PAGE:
Time to write the next section of our story. Now, we shall introduce the new character who is 'helped' by the main character. Maybe they are rescued in some way; trapped and released; fed and watered; first aided...only write up to where they are helped - don't jump ahead.
Describe the character in detail, using the sentence structures that we practised on 12.05.20 - look back at this work to help you!
Check your punctuation and spelling.
Use commas after fronted adverbials and in lists.
Does it flow on from your first paragraph and make sense?
Remember - all of the practice that we have done so far should be showing in your writing. If you have forgotten any of it, go back and check your previous work - use substitution if you struggle with ideas and hug closely to the original story.
Time to write the first section of our own stories! Please do not jump on to the next section yet - as tempting as it may be!
In this paragraph, we shall:
★ introduce the main character and show the reader that they are poor;
★ give a bit of detail about the main character’s daily life by using fronted adverbials like ‘every day’ or ‘each week’ or ‘during her working hours’. Remember to follow these with a comma. Think about the examples we discussed in the session.
Remember - in this paragraph the main character does not meet the animal king or queen - we are just setting the scene.
Check your spelling and punctuation, remember to select your words carefully and don't be afraid to edit and make changes. You can illustrate this paragraph too, if you would like to!
Look at page 18 of the booklet. Can you use this template to plan the changes that you are going to make to the story? We are hugging close to the story for our first go, so use the work that we have done already to make the changes. Do not write the story yet - just plan it out!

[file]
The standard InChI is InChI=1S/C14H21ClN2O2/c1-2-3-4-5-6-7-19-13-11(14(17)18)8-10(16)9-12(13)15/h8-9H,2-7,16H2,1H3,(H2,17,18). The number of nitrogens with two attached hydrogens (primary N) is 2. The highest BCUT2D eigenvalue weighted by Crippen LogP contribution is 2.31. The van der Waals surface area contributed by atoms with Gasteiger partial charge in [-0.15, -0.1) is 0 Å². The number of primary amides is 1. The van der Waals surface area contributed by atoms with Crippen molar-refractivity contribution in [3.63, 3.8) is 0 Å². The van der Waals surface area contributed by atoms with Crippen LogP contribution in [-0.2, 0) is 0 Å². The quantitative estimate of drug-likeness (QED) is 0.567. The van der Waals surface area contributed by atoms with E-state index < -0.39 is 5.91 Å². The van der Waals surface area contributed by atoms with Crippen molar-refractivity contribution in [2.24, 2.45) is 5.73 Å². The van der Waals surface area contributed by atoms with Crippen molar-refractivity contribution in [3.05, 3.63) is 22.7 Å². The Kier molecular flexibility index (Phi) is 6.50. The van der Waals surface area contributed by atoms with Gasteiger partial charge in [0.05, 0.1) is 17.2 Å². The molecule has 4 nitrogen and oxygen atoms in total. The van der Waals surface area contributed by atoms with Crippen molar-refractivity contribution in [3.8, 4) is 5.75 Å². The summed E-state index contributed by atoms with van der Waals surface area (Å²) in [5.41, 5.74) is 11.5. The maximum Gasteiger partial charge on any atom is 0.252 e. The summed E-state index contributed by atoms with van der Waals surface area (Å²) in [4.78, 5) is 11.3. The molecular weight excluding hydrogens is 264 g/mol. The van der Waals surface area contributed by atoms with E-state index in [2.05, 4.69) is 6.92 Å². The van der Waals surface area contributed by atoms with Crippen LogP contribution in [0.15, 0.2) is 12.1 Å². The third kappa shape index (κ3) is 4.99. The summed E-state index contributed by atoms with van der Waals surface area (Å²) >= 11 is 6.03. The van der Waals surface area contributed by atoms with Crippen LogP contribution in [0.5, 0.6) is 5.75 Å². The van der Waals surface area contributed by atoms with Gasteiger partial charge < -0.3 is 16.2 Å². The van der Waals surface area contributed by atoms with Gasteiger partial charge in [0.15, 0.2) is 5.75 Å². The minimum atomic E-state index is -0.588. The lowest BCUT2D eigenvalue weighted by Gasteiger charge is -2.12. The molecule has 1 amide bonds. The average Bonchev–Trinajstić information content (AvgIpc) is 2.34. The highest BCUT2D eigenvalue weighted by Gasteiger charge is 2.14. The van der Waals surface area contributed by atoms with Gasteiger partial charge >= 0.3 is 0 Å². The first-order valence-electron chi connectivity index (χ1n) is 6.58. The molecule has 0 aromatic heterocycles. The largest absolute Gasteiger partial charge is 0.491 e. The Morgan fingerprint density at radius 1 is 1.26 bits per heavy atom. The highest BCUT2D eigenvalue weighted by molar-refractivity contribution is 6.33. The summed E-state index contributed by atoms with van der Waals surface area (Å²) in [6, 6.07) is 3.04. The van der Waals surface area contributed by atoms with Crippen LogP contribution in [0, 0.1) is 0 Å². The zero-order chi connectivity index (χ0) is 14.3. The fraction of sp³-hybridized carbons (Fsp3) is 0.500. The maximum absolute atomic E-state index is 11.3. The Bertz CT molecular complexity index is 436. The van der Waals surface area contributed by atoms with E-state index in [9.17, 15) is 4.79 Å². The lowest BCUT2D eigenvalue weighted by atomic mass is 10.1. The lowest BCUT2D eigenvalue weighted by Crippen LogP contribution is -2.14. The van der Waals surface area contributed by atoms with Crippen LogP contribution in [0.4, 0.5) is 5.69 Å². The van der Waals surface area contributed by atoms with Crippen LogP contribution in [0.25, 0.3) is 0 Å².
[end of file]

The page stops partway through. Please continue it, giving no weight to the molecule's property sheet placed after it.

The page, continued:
1) Pick an animal and draw or describe what the King or Queen of its kind would look like. You could use paper and coloured pens or pencils. You could make a model or use a computer.
2) Create your main character- remember they have to be poor! Draw or describe them.
3) Write down 3 wishes that your main character would have.
1) Make up your own sentences by using substitution, about the some of your own animals (use the pictures in the booklet if you need inspiration!)
Check your punctuation and make sure you use the same format for the sentences:
It had silver scales that glittered in the sunlight , blood–red fins and a golden crown.
It had giant paws that thundered across the earth , sandy fur and a fearsome roar.
2) Do each of these words mean immediately or slowly?
Leisurely, Steadily, Straight away, All at once,
Suddenly, Bit by bit, As quick as flash, Gradually,
3) Practise them in sentences - remember to use commas after fronted adverbials!
Read the story again and try to answer the questions in the booklet for 'Read and Understand'.
Now practise the spellings:
Can you put the correct words into the sentences in the booklet?
Finally, although this isn't in the booklet, can you draw or create your own version of the King of the fishes? Be as creative as you'd like!
Your next task is to write what you liked, what surprised you and what you were reminded of in the story. Remember that important word, "because".
After that, go back through the story. If there are any words that you are unsure of their meaning, can you find out their definitions?
Now complete the 'Words, words, words' section of the booklet, examining the highlighted words in different ways.
Don't forget - write in full sentences and check your punctuation!
My first challenge for you is: What you would ask for if you were given three wishes?
My three wishes:
1. I wish I could fly because I would love to visit a different country every week.
2. I wish that the rich people in the world would share their money so that no one was homeless or hungry.
3. I wish for a magic wardrobe which would mean that I could create any outfit I fancied.
Tip: The words and phrases I have underlined might help you extend your ideas.
Don't forget to write in full sentences and check your punctuation carefully.